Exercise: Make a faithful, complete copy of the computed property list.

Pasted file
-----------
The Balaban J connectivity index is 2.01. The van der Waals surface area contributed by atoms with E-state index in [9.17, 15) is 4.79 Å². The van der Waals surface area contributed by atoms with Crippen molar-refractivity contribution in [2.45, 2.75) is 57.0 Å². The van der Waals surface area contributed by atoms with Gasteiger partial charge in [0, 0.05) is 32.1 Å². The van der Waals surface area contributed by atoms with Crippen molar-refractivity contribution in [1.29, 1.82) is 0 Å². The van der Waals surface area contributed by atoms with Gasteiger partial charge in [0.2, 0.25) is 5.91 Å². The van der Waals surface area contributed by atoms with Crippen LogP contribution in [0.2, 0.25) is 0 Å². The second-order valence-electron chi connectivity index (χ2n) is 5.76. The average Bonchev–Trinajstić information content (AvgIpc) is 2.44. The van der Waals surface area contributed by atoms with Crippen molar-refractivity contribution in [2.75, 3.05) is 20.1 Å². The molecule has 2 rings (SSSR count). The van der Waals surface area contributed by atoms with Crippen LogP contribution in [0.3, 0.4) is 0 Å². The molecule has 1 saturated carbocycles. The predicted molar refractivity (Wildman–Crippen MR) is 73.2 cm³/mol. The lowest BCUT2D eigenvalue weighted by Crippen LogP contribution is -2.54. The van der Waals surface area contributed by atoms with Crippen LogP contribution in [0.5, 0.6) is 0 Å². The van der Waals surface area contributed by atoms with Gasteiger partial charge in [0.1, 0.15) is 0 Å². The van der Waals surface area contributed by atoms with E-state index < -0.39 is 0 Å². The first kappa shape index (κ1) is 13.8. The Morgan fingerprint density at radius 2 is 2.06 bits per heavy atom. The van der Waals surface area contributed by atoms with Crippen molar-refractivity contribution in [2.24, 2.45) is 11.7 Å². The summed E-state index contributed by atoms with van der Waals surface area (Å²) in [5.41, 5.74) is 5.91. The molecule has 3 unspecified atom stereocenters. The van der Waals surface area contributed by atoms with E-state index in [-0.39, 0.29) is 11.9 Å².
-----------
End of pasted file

The Balaban J connectivity index is 2.01. The van der Waals surface area contributed by atoms with E-state index in [9.17, 15) is 4.79 Å². The van der Waals surface area contributed by atoms with Crippen molar-refractivity contribution in [2.45, 2.75) is 57.0 Å². The van der Waals surface area contributed by atoms with Gasteiger partial charge in [0, 0.05) is 32.1 Å². The van der Waals surface area contributed by atoms with Crippen molar-refractivity contribution in [1.29, 1.82) is 0 Å². The van der Waals surface area contributed by atoms with Gasteiger partial charge in [0.2, 0.25) is 5.91 Å². The van der Waals surface area contributed by atoms with Crippen LogP contribution in [0.2, 0.25) is 0 Å². The second-order valence-electron chi connectivity index (χ2n) is 5.76. The average Bonchev–Trinajstić information content (AvgIpc) is 2.44. The van der Waals surface area contributed by atoms with Crippen molar-refractivity contribution in [2.75, 3.05) is 20.1 Å². The molecule has 2 rings (SSSR count). The van der Waals surface area contributed by atoms with Crippen LogP contribution in [0.3, 0.4) is 0 Å². The molecule has 1 saturated carbocycles. The predicted molar refractivity (Wildman–Crippen MR) is 73.2 cm³/mol. The lowest BCUT2D eigenvalue weighted by Crippen LogP contribution is -2.54. The van der Waals surface area contributed by atoms with Crippen LogP contribution in [0.5, 0.6) is 0 Å². The van der Waals surface area contributed by atoms with Gasteiger partial charge in [0.1, 0.15) is 0 Å². The van der Waals surface area contributed by atoms with E-state index < -0.39 is 0 Å². The first kappa shape index (κ1) is 13.8. The Morgan fingerprint density at radius 2 is 2.06 bits per heavy atom. The van der Waals surface area contributed by atoms with Crippen molar-refractivity contribution in [2.24, 2.45) is 11.7 Å². The summed E-state index contributed by atoms with van der Waals surface area (Å²) in [5.41, 5.74) is 5.91. The molecule has 3 unspecified atom stereocenters. The van der Waals surface area contributed by atoms with E-state index in [-0.39, 0.29) is 11.9 Å².